Book-It promises plenty of swashbuckling and swordplay as the young narrator Jim Hawkins and cohorts fend off marauding pirates in Robert Louis Stevenson’s adventure tale.
“If this don’t fetch the kids, why, they have gone rotten since my day,” declared Robert Louis Stevenson, after penning the rip-roaring yarn “Treasure Island.”
Stevenson’s pirate-infested story about an expedition to claim treasure on a remote isle did indeed “fetch the kids.” Though tepidly reviewed (by adults) when printed as a novel in 1883, it was popular and has long since been hailed a classic tale of derring-do and gold lust.
For many it is still a rite of passage to read “Treasure Island,” and identify with adolescent narrator Jim Hawkins as he tags along with the peg-legged Long John Silver on an exciting, dangerous trip to score riches. But in our highly mediated culture, the films based on the book, ranging from a 1918 silent short to a Muppets version, are now better-known than the real thing.
Preview on Friday, Nov. 25; show runs Nov. 26-Dec. 24, Center Theatre, Seattle Center Armory; $25-$50 (206-216-0833 or book-it.org).
Many “Treasure Island” plays have sailed, too. (Stevenson composed the pirate anthem that goes “Yo-ho-ho and a bottle of rum …” for an early one). Now a fresh, faithful adaptation is on the way: Book-It Repertory Theatre’s “Treasure Island,” opening soon at Center Theatre.
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Book-It promises plenty of swashbuckling and swordplay as Jim and cohorts fend off marauding pirates in this 13-actor staging. “There’s one really big fight, several skirmishes and some brawls,” reports Bryan Burch, who adapted the novel for Book-It’s show.
But Stevenson’s literary gift for tense plotting and detailed description in this classic and his others (notably “The Strange Case of Dr. Jekyll and Mr. Hyde,” “Kidnapped”) are also essential to the show.
Born in Edinburgh, Scotland, in 1850, Stevenson had weak lungs and was often bedridden as a child. As a young adult, he rebelled against his family’s desire that he become a lawyer and turned to writing. Despite his physical frailty, he began to travel widely and would pen engrossing accounts of journeys to Southern France; to California, where he pursued his future wife, Fanny; and to the South Pacific.
His own travels were inspiring, but perhaps the physical limitations that often kept him housebound and at his desk also contributed to his flights of imagination.
During a period in Scotland, Stevenson was drawing with his 12-year-old stepson Lloyd when a promising idea emerged. “I made the map of an island,” he recalled in the book “Essays on the Art of Writing.”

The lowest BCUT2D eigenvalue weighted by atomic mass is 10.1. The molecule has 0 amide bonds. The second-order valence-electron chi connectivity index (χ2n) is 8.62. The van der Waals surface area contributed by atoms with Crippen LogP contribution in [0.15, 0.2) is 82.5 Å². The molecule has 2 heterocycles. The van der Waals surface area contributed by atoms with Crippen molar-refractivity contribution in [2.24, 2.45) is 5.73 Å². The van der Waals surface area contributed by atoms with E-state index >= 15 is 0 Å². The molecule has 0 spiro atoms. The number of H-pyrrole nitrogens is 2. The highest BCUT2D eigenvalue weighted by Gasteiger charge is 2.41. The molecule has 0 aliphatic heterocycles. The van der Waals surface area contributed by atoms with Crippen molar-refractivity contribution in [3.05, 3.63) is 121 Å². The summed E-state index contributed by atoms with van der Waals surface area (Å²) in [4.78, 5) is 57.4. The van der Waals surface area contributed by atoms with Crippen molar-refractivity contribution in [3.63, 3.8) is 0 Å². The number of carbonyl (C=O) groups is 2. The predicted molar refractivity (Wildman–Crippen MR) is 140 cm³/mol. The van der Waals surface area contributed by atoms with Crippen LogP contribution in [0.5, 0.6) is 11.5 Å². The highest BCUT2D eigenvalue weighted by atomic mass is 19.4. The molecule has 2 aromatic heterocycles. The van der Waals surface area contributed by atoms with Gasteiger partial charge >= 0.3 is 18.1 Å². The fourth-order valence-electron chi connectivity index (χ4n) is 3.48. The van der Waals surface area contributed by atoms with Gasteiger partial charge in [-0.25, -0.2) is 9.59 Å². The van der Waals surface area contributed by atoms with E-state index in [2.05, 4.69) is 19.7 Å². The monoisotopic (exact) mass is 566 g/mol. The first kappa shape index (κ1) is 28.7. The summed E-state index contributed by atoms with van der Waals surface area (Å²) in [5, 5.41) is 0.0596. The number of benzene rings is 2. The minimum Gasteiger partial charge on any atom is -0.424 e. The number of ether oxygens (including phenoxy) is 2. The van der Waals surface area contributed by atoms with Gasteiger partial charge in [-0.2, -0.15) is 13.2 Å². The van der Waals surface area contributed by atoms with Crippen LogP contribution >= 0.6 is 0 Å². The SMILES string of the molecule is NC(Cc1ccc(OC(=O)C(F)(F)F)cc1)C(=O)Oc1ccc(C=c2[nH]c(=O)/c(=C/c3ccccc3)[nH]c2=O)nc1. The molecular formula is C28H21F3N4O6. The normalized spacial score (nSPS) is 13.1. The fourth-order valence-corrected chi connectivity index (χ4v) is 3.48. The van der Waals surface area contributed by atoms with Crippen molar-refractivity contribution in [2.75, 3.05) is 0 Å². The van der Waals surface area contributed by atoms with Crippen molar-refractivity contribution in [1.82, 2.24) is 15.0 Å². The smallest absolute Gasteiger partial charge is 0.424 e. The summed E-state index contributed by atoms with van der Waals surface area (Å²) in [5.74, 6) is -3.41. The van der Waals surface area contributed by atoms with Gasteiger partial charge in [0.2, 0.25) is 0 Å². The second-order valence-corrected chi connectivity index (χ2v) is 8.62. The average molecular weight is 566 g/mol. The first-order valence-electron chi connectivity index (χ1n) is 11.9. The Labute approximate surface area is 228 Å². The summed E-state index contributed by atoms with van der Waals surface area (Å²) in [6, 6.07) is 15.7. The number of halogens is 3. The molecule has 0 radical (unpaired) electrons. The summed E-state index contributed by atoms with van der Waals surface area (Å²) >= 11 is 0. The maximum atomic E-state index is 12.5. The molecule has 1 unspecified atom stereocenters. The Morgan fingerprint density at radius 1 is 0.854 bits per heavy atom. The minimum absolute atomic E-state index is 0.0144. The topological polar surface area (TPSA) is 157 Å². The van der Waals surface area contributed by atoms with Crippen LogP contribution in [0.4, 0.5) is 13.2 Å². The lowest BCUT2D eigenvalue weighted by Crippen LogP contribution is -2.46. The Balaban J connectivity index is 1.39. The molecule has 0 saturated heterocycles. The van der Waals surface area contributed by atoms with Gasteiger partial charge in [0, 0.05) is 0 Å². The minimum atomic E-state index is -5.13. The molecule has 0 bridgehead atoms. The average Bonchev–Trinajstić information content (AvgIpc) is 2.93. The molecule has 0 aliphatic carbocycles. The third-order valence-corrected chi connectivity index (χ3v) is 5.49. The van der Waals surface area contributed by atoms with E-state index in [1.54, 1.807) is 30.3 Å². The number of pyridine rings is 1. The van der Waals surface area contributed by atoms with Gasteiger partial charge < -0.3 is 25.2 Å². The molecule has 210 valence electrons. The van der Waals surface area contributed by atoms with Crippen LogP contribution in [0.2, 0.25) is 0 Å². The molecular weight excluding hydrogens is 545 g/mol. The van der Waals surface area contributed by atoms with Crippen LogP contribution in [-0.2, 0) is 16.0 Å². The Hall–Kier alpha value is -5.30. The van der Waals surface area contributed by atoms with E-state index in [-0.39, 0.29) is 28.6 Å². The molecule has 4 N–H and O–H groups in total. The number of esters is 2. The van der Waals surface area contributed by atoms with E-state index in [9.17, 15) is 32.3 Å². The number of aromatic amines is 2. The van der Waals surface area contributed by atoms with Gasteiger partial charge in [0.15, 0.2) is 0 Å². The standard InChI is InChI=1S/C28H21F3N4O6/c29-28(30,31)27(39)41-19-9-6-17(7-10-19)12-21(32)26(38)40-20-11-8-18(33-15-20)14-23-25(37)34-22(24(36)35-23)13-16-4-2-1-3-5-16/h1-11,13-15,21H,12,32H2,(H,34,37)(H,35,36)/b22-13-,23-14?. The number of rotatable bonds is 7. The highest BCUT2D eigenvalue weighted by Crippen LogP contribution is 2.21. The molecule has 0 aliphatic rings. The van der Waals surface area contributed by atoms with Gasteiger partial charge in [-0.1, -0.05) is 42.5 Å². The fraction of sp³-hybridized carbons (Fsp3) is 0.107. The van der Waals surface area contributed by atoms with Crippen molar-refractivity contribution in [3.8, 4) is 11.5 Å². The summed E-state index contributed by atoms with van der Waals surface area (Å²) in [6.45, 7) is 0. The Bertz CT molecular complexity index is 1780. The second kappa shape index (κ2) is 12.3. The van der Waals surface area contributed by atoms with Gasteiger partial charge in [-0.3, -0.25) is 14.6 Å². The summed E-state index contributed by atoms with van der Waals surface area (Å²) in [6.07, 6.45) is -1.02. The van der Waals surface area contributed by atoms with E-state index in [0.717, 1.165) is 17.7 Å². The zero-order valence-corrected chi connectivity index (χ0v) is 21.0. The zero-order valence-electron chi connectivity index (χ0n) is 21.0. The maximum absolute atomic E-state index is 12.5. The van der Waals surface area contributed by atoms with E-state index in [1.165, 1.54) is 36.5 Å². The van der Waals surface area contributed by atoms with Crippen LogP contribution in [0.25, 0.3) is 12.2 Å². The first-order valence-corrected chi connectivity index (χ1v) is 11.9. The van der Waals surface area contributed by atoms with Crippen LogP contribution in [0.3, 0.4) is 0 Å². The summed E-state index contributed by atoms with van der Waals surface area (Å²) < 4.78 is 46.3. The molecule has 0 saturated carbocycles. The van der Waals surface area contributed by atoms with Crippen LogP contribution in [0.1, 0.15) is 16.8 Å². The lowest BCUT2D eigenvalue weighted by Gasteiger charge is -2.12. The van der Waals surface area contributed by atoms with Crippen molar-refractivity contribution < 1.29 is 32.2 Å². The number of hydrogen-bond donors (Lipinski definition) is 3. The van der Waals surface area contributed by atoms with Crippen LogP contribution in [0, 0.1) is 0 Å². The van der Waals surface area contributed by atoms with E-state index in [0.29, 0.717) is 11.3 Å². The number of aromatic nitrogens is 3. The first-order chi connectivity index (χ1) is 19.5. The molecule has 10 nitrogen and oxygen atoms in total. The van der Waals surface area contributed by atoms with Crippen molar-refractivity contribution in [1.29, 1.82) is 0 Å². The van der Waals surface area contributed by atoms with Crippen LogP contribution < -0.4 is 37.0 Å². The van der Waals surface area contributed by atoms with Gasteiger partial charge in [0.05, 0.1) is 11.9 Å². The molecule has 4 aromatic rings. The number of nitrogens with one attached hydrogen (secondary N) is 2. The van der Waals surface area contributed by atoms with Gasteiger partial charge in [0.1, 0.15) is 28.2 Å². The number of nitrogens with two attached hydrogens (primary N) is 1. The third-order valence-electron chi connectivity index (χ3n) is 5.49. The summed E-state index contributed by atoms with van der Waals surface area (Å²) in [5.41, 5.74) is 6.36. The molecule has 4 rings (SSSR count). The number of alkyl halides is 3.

“It was elaborately and (I thought) beautifully coloured; the shape of it took my fancy beyond expression; it contained harbours that pleased me like sonnets; and with the unconsciousness of the predestined, I ticketed my performance ‘Treasure Island.’ ”
As he adorned the map with place names and hidden loot sites, “the future characters … began to appear there visibly among imaginary woods … they passed to and fro, fighting and hunting treasure, on these few square inches of a flat projection. The next thing I knew I had some papers before me and was writing out a list of chapters.”
Burch first read “Treasure Island” at “about 11 or 12,” but missed the “deeper moral concerns in it.” As Book-It’s production manager, he returned to it when the company was considering an adaptation. “After re-reading it I said, ‘Guys, this is so much fun!’ I was truly moved by how exciting it was, how much Jim has to go through to come from early adolescence to manhood. He experiences incredible things — murder, deception, treachery.”
Burch (who now divides his time between Seattle and Portland) had to “distill” the original text into a compact, colorful two-hour saga. “My fundamental approach was to tell Jim’s story from his own point of view. That helped me pare things down to the most memorable events he experiences.
“But the thrills are the trappings. The fundamental movement of the story is watching Jim Hawkins become a man. Talk about formative! Just the relationship he forms with Long John Silver as his surrogate father, their mutual respect and the moral ambiguity of understanding how people you like can do bad things, and you like them anyway …”
For a sense of authenticity, director Corey McDaniel says his team did “hundreds of hours of research” into such matters as “what sea trade routes were widely used at the time, how to sail a ship — rigging, sails, tying knots — and the hierarchy of a sailor’s ship, pirate codes of honor, weapons, currency and much, much more.”
Stevenson might well have delighted in this attention to and continued fascination with “Treasure Island.” He died in Samoa at age 44 of a stroke, leaving many well-read treasures behind.